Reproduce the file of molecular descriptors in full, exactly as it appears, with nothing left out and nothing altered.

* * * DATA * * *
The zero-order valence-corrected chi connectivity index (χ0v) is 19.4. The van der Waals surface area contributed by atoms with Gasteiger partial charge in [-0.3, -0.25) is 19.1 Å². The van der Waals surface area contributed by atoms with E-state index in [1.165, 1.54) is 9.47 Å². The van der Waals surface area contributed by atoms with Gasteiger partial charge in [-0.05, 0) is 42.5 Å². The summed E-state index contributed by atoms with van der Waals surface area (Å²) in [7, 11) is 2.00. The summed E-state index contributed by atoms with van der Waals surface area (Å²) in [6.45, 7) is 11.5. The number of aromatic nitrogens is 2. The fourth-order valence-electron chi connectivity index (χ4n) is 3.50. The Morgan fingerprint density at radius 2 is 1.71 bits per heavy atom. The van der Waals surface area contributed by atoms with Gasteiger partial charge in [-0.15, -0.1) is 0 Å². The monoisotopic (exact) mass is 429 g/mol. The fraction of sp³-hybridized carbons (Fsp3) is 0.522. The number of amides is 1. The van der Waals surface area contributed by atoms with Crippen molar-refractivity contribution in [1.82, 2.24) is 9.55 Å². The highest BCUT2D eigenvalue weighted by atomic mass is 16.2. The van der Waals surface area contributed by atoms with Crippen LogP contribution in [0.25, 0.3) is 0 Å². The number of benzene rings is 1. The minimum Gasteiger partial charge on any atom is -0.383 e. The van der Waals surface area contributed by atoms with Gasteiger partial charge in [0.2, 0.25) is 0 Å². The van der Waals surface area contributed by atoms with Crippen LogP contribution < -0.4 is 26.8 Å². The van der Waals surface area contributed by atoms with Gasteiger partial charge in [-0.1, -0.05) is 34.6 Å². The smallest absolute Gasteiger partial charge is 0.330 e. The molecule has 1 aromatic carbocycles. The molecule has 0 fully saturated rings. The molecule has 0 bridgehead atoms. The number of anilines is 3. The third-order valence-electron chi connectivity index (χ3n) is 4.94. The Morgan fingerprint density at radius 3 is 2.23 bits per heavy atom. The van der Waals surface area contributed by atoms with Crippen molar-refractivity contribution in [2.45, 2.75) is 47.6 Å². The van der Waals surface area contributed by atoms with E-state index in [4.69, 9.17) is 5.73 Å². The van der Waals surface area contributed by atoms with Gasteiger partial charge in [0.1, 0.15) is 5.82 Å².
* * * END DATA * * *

The zero-order valence-corrected chi connectivity index (χ0v) is 19.4. The van der Waals surface area contributed by atoms with Gasteiger partial charge in [-0.3, -0.25) is 19.1 Å². The van der Waals surface area contributed by atoms with E-state index in [1.165, 1.54) is 9.47 Å². The van der Waals surface area contributed by atoms with Gasteiger partial charge in [-0.05, 0) is 42.5 Å². The summed E-state index contributed by atoms with van der Waals surface area (Å²) in [7, 11) is 2.00. The summed E-state index contributed by atoms with van der Waals surface area (Å²) in [6.45, 7) is 11.5. The number of aromatic nitrogens is 2. The fourth-order valence-electron chi connectivity index (χ4n) is 3.50. The Morgan fingerprint density at radius 2 is 1.71 bits per heavy atom. The van der Waals surface area contributed by atoms with Gasteiger partial charge in [-0.15, -0.1) is 0 Å². The monoisotopic (exact) mass is 429 g/mol. The fraction of sp³-hybridized carbons (Fsp3) is 0.522. The number of amides is 1. The van der Waals surface area contributed by atoms with Crippen molar-refractivity contribution in [1.82, 2.24) is 9.55 Å². The highest BCUT2D eigenvalue weighted by atomic mass is 16.2. The van der Waals surface area contributed by atoms with Crippen LogP contribution in [0.25, 0.3) is 0 Å². The number of benzene rings is 1. The minimum Gasteiger partial charge on any atom is -0.383 e. The van der Waals surface area contributed by atoms with Gasteiger partial charge in [0.2, 0.25) is 0 Å². The van der Waals surface area contributed by atoms with Crippen LogP contribution < -0.4 is 26.8 Å². The van der Waals surface area contributed by atoms with Gasteiger partial charge in [-0.1, -0.05) is 34.6 Å². The smallest absolute Gasteiger partial charge is 0.330 e. The molecule has 1 aromatic carbocycles. The molecule has 0 fully saturated rings. The molecule has 0 bridgehead atoms. The number of anilines is 3. The third-order valence-electron chi connectivity index (χ3n) is 4.94. The Morgan fingerprint density at radius 3 is 2.23 bits per heavy atom. The van der Waals surface area contributed by atoms with Crippen molar-refractivity contribution in [2.45, 2.75) is 47.6 Å². The van der Waals surface area contributed by atoms with E-state index in [4.69, 9.17) is 5.73 Å². The van der Waals surface area contributed by atoms with Gasteiger partial charge in [0.1, 0.15) is 5.82 Å².